Isn't that capitalism at it's core though? Why would you pay someone 100 dollars an hour when someone wants to do the same job for 50? this is why Unions are put in place to stop businesses from taking advantage of people and doing bullshit like that. However The top 10% of VO actors are hardly struggling its the bottom 90% that need the help, if the SAG strike works out i don't really see it helping out the small up and comers, i just see the Top 10% or so getting more money and benefits, while the rest are forced working non union gigs to feed themselves.

                      Awhile back i looked into joining the Editors union (For Post Production) its was 1,500 dollars fee and you had to get union work, well, the problem was nothing was union work, which lead to me getting taking advantage off, being underpaid and sometimes, never getting paid for work i did. I couldn't find any "Union" work. That's my fear for the strike, its only going to help a select few BIG elitist voice actors and no one else.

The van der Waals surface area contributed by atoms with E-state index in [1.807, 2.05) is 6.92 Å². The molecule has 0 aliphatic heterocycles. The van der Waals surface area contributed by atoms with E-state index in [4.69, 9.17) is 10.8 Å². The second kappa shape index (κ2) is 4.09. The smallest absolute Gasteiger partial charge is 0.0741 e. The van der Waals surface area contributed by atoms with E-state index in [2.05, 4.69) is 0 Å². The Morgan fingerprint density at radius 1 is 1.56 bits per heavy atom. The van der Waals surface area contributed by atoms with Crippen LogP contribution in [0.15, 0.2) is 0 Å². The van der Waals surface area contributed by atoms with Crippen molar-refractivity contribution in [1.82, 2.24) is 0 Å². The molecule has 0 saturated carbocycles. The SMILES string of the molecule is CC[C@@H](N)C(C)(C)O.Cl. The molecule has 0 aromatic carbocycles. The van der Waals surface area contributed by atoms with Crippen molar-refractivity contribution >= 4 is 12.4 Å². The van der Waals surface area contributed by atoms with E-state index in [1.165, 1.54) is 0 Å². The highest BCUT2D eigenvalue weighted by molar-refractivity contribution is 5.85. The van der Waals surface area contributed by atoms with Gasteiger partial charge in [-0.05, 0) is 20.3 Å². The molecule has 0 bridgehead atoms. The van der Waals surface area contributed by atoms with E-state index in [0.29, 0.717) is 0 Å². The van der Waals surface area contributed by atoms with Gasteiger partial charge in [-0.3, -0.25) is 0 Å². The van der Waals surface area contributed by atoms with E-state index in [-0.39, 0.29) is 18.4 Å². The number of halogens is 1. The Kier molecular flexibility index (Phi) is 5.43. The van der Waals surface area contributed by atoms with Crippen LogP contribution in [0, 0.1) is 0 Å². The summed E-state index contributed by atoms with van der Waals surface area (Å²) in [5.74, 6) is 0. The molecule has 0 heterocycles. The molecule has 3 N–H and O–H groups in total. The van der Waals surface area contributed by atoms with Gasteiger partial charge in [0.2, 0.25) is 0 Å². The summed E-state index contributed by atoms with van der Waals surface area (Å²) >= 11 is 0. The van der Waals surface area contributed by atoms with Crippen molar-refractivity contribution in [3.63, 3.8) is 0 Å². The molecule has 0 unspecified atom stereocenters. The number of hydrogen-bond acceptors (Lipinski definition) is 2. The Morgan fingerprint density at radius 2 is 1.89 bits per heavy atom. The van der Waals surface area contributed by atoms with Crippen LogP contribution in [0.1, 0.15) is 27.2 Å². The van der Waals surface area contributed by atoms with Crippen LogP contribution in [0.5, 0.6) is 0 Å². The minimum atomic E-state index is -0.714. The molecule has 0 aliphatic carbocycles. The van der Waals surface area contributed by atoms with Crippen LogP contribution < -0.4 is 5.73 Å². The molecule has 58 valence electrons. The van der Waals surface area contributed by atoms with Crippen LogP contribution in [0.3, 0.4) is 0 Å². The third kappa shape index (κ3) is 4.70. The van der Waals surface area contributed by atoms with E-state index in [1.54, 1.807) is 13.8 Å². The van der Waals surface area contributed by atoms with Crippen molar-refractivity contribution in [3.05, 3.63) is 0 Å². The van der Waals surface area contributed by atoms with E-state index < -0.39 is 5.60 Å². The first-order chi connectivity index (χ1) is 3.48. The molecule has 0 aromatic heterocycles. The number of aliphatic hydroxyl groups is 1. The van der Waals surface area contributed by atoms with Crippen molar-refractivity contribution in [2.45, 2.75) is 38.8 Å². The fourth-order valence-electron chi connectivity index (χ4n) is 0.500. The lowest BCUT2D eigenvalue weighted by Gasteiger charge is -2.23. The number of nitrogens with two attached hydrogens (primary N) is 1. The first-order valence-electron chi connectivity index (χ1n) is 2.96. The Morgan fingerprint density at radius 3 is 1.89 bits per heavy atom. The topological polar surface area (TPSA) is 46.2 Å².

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                        October 21, 2016 5:36 PM

                        The effectiveness of the union in helping all of its members is a separate issue from whether workers should be fairly compensated in the first place.

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                          October 21, 2016 5:53 PM

                          Just the 1% though.

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                            October 21, 2016 5:59 PM

                            You are conflating so many things here, it's hard to keep everything straight.

                            A) A failed union is a separate issue from a functioning one.

                            B) Skill sets and expertise that directly impact the quality of the product are worth more. That is how you rally against the capitalistic trend towards constantly reducing labor costs.

                            C) SAG succeeding or failing in their negations is a separate, though tangentially related, subject from whether or not programmers or artists are fairly compensated.

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                      October 22, 2016 6:26 PM

                      Where to begin...